A man who has a love for fast cars and photography

Early photograph of Peter’s

THERE is nothing written in the rule books that says you can’t be the best at something just because it is a hobby.

Take Peter Roebuck for instance.

The “70-odd” year old has been a passionate hobbyist photographer for most of his life; since he was eight.

In June of this year, he beat all-comers to claim the Speedway Photographer of The Year Award at the Speedway Australia annual awards presentation.

Peter winning his award for Photographer of the Year with his son Travis Roebuck

It’s estimated that there are still more than 1200 photographers snapping pics of fast-paced cars at speedway tracks around Australia.

Some of them work full-time for big newspaper houses and magazines.

Peter is a volunteer.

He does it because he loves it and the tracks he visits benefit from that love.

He makes no money from his efforts, although he still makes his images available for publication.

If you stumble across a speedway story from a WA meet in a paper or magazine, the chances are that the accompanying image has come from Peter’s camera.

A crash at the speedway

As previously mentioned, it’s not a new hobby either.

He’s had a love for fast cars and photography for a long time.

“I bought my first camera when I was eight – a Kodak Starflash,” he said.

“I had a newspaper round just to buy a camera. I started snapping at everything.

“Those days, you had to take the undeveloped film to a chemist and wait at least a week to get your photos back in the post.”

A decade later, Peter was given the chance to gain some experience at a photographic studio where his mother worked.

He learned how to take portrait shots.

When he got the chance to visit the Forrestfield Speedway through an invitation from the guys next door, he jumped at it.

He loved the hot rods back then already, so it was a no brainer.

When he got to the track, he noticed that there was no one taking shots of the cars.

He saw an opportunity and he took it.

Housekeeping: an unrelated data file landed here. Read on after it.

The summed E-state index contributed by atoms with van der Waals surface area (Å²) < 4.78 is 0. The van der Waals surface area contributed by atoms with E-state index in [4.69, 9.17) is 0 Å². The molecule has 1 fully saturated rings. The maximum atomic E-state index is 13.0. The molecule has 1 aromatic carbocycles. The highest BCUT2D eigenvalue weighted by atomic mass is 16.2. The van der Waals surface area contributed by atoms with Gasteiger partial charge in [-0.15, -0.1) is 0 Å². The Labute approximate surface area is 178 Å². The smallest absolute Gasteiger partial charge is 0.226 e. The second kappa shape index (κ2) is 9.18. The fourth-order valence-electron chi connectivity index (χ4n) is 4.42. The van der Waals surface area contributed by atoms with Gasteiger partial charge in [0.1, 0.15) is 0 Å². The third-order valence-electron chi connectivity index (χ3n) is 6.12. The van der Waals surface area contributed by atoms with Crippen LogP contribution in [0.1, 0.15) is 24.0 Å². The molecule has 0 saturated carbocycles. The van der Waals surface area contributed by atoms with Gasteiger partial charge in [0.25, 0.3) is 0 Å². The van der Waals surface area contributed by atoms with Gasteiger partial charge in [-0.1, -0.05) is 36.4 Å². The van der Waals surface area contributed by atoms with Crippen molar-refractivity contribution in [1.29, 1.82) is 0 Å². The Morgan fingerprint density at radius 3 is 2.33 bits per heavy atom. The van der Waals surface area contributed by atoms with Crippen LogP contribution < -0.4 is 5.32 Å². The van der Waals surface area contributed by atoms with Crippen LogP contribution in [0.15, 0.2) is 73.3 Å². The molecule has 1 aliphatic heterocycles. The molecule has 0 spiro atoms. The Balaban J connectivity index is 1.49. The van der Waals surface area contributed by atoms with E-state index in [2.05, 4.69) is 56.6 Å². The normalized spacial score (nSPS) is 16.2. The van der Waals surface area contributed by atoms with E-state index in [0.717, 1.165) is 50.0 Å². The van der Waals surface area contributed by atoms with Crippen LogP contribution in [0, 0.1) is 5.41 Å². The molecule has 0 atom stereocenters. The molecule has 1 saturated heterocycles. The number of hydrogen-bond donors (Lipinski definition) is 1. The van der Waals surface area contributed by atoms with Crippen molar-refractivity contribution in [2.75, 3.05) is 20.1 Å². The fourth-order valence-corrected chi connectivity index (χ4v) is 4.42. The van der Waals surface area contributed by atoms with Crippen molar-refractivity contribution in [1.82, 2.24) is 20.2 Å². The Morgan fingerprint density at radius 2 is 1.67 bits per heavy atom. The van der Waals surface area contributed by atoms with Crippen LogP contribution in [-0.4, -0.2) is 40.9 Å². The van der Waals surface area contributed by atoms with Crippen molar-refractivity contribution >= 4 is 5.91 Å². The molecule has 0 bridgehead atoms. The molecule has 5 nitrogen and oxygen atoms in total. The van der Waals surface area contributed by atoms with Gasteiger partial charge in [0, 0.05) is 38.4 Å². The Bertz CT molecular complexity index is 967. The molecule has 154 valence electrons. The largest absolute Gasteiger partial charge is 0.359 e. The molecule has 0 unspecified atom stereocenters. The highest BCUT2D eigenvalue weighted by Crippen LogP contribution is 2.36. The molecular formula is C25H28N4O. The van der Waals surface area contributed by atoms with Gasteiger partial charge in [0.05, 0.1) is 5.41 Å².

And he hasn’t stopped.

Peter’s wife Christle is considered a speedway widow.

All sports have them – footy widows, golf widows… the ladies married to men who they never see because they are out pursuing their other loves – usually a sport.

Peter admits that while the thrill of being close to the cars as they travel around the tracks at speed fuels his love, it did nearly make Christle a real widow one day.

Wattle Grove around 1967, no safety fence would be an issue these days

“I get close enough to shake hands with the drivers as they go past,” he said. “I did get cleaned up at Forrestfield a few years ago though.

“A car went through the fence and the gatekeeper standing right next to me was killed in the incident.

“I was standing next to him and behind him slightly. All it cost me was a week in hospital – a broken foot, smashed-in nose, concaved cheekbone, broken jaw and some smashed teeth.

“That day was the only time my wife had been to a city track in years. And she was there at the hospital when I woke up.

“When I came too – laying there and she was looking down, I said ‘I hope my camera is ok’.”

That accident hasn’t put him off though.

Peter and Christle travel around WA visiting regional speedway tracks when they can; it’s their way of being able to see the state.

The couple just returned from a trip to Shark Bay that coincided with 30th Far Western Speedway Championships.

And be assured that his trusty Nikon camera and lenses (Peter’s brand of choice) were packed among his other essentials.

These days, there is no trip to the chemist required for negative processing though.

Peter has very much adopted the digital age, although he admits to being self-taught.

A crash at the speedway

“Back in those days you had to know what you were doing,” he said of the past eras.

“There were no automatic cameras; there was no auto-focus. You had to pick a spot and have good reflexes more than anything else.

“Even the digital cameras that first came out where not as good as the ones you can get on your phones today. Those first ones that came out had an ISO rating of around 400 and an aperture of about 4.5.”

Whether you know what that means, it’s not important.

These days nearly everyone has access to a camera and knows how difficult it is to get the perfect shot – even in perfect light when the subject is standing still.

These are things that Peter doesn’t have the benefit of when taking pics at the speedway.

But that hasn’t stopped him becoming the best in Australia.